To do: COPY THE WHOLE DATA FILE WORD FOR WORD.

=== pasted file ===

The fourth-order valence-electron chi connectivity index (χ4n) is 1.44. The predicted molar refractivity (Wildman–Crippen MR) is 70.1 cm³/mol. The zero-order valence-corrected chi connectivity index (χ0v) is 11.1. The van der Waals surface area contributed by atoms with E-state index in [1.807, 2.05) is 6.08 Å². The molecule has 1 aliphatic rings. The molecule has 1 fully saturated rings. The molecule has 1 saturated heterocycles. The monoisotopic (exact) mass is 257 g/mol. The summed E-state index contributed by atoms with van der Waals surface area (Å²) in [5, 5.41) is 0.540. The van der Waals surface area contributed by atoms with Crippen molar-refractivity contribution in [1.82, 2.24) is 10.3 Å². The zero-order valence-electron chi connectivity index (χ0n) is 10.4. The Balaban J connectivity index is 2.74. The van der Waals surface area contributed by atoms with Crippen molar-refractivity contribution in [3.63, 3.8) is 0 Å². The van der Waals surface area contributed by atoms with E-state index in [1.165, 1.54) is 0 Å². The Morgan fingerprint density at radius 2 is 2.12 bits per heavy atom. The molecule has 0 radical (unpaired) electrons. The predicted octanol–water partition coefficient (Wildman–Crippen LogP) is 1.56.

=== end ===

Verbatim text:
The fourth-order valence-electron chi connectivity index (χ4n) is 1.44. The predicted molar refractivity (Wildman–Crippen MR) is 70.1 cm³/mol. The zero-order valence-corrected chi connectivity index (χ0v) is 11.1. The van der Waals surface area contributed by atoms with E-state index in [1.807, 2.05) is 6.08 Å². The molecule has 1 aliphatic rings. The molecule has 1 fully saturated rings. The molecule has 1 saturated heterocycles. The monoisotopic (exact) mass is 257 g/mol. The summed E-state index contributed by atoms with van der Waals surface area (Å²) in [5, 5.41) is 0.540. The van der Waals surface area contributed by atoms with Crippen molar-refractivity contribution in [1.82, 2.24) is 10.3 Å². The zero-order valence-electron chi connectivity index (χ0n) is 10.4. The Balaban J connectivity index is 2.74. The van der Waals surface area contributed by atoms with Crippen molar-refractivity contribution in [3.63, 3.8) is 0 Å². The van der Waals surface area contributed by atoms with E-state index in [1.165, 1.54) is 0 Å². The Morgan fingerprint density at radius 2 is 2.12 bits per heavy atom. The molecule has 0 radical (unpaired) electrons. The predicted octanol–water partition coefficient (Wildman–Crippen LogP) is 1.56.